Why linguistic diversity does not mean India is cosmopolitan
While a number of people speak various languages, they remain geographically segregated.Updated: Aug 30, 2018 13:23 IST
That India is a diverse country in terms of languages is well known. The 2011 census lists 121 different mother-tongues spoken by Indians. Fourteen of these languages have at least 10 million speakers. This is more than the population of many European countries. But these headline numbers on diversity should not be interpreted as proof of India being a cosmopolitan region in terms of languages. This means that while there is a sizeable number of Indians speaking various languages, they are mostly geographically segregated.
A Mint article by Karthik Shashidhar applied the Herfindahl-Hirschman Index (HHI) on recently released language data from the 2011 census to measure linguistic diversity across Indian states.
The HHI is normally used to measure monopoly power of firms operating in a market and calculated as sum of squares of market share of firms in a market. The inverse of this value represents the effective number of sellers. For example, if two firms had a share of 50% each in a given market, then the HHI would take a value of 0.5 (0.25+0.25) and the effective number of firms would be 2 (1/0.5). If these firms had a market share of 90% and 10% respectively, the HHI would have taken a value of 0.82 and the effective number of sellers would be 1.21. As is clear, the index is useful to measure the skewness (or lack of it) of the languages spoken in a region.
HT has applied the HHI method at the district level to get an even more disaggregated picture of linguistic diversity in India. There were 640 districts in India during the time of the 2011 census. Out of these there were only 21 districts where the effective number of languages spoken is greater than or equal to four. In as many as 428 districts, the effective number of languages spoken is less than or equal to 1.5.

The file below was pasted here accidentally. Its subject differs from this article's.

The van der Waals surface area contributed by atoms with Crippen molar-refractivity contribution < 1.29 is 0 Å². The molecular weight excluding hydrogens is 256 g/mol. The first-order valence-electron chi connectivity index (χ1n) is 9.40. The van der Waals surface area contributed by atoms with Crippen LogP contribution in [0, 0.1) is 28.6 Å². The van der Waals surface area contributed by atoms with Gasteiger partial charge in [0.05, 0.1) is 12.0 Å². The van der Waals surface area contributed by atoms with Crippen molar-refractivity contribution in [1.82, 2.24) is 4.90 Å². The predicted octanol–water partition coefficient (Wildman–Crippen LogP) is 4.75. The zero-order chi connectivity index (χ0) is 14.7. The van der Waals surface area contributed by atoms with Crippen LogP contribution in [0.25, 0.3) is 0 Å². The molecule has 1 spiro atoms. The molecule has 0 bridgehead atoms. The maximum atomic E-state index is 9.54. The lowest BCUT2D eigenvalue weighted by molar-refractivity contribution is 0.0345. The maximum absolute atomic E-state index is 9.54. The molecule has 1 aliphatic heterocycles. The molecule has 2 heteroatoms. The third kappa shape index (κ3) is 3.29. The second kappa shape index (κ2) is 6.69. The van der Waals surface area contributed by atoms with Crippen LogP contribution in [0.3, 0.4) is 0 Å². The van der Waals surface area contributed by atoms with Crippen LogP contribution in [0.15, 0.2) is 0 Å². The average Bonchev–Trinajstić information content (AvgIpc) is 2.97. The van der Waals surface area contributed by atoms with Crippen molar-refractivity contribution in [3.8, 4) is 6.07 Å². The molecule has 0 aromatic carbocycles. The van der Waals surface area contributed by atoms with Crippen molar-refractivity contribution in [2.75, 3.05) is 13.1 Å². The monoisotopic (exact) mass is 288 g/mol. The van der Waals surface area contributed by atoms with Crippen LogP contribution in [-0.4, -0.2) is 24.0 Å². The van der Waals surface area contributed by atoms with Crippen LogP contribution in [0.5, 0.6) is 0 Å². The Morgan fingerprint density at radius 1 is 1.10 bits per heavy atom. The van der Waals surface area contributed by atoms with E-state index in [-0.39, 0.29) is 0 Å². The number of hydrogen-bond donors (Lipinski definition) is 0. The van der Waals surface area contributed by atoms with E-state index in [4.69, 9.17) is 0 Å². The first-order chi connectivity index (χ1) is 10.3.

These results present a very different picture from a similar analysis at the national level. The effective number of languages is 4.6 at the national level. Dimapur district in Nagaland has the highest linguistic diversity in India, where the effective number of languages is 9.8. (Chart 1: Districts by effective number of languages)
Urban regions have a marginally higher linguistic diversity. The average effective number of languages in urban areas is 1.75 against 1.51 in rural areas. There are 19 districts which have over 90% urban population. These also include the national capital city of Delhi. Among them, nine districts of Delhi have an average of only 1.4 effective languages. This is much lower compared to many other big metropolitan cities. Bangalore (3.85), Mumbai (4.25), Hyderabad (2.62) and Kolkata (2.24) are some examples. (Chart 2: Effective number of languages in districts with 90% plus urban population).
Our analysis also shows that the districts where Hindi is the single largest mother tongue have low linguistic diversity as compared to other regions. The average effective number of languages in Hindi-dominated districts is 1.27 compared to 1.86 elsewhere. To be sure, there are many languages within the broad category of Hindi itself.
In states such as Bihar, more people report dialects such as Bhojpuri and Magadhi as their mother-tongue than Hindi per se. Among the languages with over 10 million speakers, Hindi is the only language which breaks down into multiple major dialects. If one were to measure the linguistic diversity at the dialect level, the effective number of languages would go up significantly in Hindi speaking states. (Chart 3: Effective number of languages in Hindi speaking states at language-level and dialect-level)
These statistics are perhaps proof that the proverbial Hindi belt is actually a much more cosmopolitan region in terms of languages if one sheds the monolithic view on Hindi.